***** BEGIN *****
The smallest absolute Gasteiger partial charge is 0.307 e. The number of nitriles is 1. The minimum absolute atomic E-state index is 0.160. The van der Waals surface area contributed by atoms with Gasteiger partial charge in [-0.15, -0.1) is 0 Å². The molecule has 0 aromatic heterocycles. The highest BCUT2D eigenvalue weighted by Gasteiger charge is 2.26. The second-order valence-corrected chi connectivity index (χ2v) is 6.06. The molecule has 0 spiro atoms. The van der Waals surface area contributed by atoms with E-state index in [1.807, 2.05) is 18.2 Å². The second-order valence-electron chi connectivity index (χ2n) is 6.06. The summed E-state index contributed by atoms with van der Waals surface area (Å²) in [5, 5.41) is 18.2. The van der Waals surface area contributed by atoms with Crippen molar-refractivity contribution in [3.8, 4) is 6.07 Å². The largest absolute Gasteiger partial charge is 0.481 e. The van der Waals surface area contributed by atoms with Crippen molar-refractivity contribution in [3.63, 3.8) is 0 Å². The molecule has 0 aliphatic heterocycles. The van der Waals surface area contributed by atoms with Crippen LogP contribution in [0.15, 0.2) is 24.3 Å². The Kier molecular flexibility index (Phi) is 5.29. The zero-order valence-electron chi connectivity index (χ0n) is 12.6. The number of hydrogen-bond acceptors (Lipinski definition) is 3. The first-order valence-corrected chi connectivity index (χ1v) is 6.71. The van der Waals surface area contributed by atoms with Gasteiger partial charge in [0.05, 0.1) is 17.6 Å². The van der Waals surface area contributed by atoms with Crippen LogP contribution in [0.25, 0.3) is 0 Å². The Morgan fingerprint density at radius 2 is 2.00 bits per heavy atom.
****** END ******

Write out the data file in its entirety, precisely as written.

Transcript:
The smallest absolute Gasteiger partial charge is 0.307 e. The number of nitriles is 1. The minimum absolute atomic E-state index is 0.160. The van der Waals surface area contributed by atoms with Gasteiger partial charge in [-0.15, -0.1) is 0 Å². The molecule has 0 aromatic heterocycles. The highest BCUT2D eigenvalue weighted by Gasteiger charge is 2.26. The second-order valence-corrected chi connectivity index (χ2v) is 6.06. The molecule has 0 spiro atoms. The van der Waals surface area contributed by atoms with E-state index in [1.807, 2.05) is 18.2 Å². The second-order valence-electron chi connectivity index (χ2n) is 6.06. The summed E-state index contributed by atoms with van der Waals surface area (Å²) in [5, 5.41) is 18.2. The van der Waals surface area contributed by atoms with Crippen molar-refractivity contribution in [3.8, 4) is 6.07 Å². The largest absolute Gasteiger partial charge is 0.481 e. The van der Waals surface area contributed by atoms with Crippen molar-refractivity contribution in [3.63, 3.8) is 0 Å². The molecule has 0 aliphatic heterocycles. The van der Waals surface area contributed by atoms with Crippen LogP contribution in [0.15, 0.2) is 24.3 Å². The Kier molecular flexibility index (Phi) is 5.29. The zero-order valence-electron chi connectivity index (χ0n) is 12.6. The number of hydrogen-bond acceptors (Lipinski definition) is 3. The first-order valence-corrected chi connectivity index (χ1v) is 6.71. The van der Waals surface area contributed by atoms with Gasteiger partial charge in [0.05, 0.1) is 17.6 Å². The van der Waals surface area contributed by atoms with Crippen LogP contribution in [0.25, 0.3) is 0 Å². The Morgan fingerprint density at radius 2 is 2.00 bits per heavy atom.